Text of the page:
“Online misogyny is a global gender rights tragedy and it is imperative that it ends.”
A few weeks back, TED released a talk by Ashley Judd about the current abhorrent state of misogynistic cyber bullying. Judd is a musician and actress and badass feminist activist, most recently seen speaking at the Women’s March in D.C. The moment I heard Judd’s talk I knew I needed to share it, not because I wasn’t aware that sexist cyber bullying exists, but because I think a lot of people don’t realize how absolutely awful it is.
“Because even I, an avowed self-declared feminist who worships at the altar of Gloria, internalize the patriarchy.”
Judd begins her talk by reading out a few tweets about herself. Ranging from awful to completely obscene, I was instantly pleased that she was saying these out loud for a large audience that included cis men. Judd spoke about trying to ignore the threats of rape and terrible insults, but she eventually had to hire somebody to censor her social media feeds because she was getting increasingly triggered. Judd is the survivor of “all forms of sexual abuse, including three rapes” and grew mentally exhausted having to fight off all the people (mostly men) screaming at her about wanting to cum on her face.
“Every single day online misogyny is a phenomenon endured by us all, all over the world, and when it is intersectional it is worse.”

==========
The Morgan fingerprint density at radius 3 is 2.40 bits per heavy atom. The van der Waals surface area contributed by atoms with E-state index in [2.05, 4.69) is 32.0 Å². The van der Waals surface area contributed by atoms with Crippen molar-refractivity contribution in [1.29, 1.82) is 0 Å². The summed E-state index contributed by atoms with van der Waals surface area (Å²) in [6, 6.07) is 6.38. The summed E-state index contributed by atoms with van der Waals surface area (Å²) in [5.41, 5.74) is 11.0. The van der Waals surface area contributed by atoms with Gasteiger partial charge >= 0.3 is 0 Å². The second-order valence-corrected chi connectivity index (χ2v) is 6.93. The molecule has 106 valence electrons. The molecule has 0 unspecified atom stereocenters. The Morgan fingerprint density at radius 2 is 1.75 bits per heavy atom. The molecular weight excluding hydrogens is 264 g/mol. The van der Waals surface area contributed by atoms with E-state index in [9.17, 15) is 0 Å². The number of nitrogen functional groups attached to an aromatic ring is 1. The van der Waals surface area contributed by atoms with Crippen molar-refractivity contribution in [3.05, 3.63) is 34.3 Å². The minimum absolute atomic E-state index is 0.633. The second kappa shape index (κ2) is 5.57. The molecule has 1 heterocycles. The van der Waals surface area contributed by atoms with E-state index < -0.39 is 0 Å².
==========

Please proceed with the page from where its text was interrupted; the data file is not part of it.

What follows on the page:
Judd’s talk didn’t just point out cyber misogyny as an issue, it also pointed to strategies for change. She spoke to the similarities in bodily response to being threatened versus being actually physically harmed — your body has the same response in either situation. When you’re being attacked, the increased cortisol helps you survive and when you’re being threatened online that same increased cortisol leads to trauma, anxiety, and depression. Judd tells the audience that this is an epidemic that won’t just be stopped by education, but by real legal change. As of right now, specific social media threats are not at all treated with the same weight as threats by phone or mail. Not to mention, the solution for this is often a restraining order, which does virtually nothing to stop cyber attacks. Judd now chairs The Speech Project, an organization specifically fighting this kind of threatening abusive Internet usage.
The best part of Judd’s talk is the end, in which she openly and outwardly affirms herself (with the audience’s participation). “I have a right to be here!” she belts. The audience responds “Yes you do!” “And I love you!” the talk ends with a smile, a wave, and a room full of thunderous applause.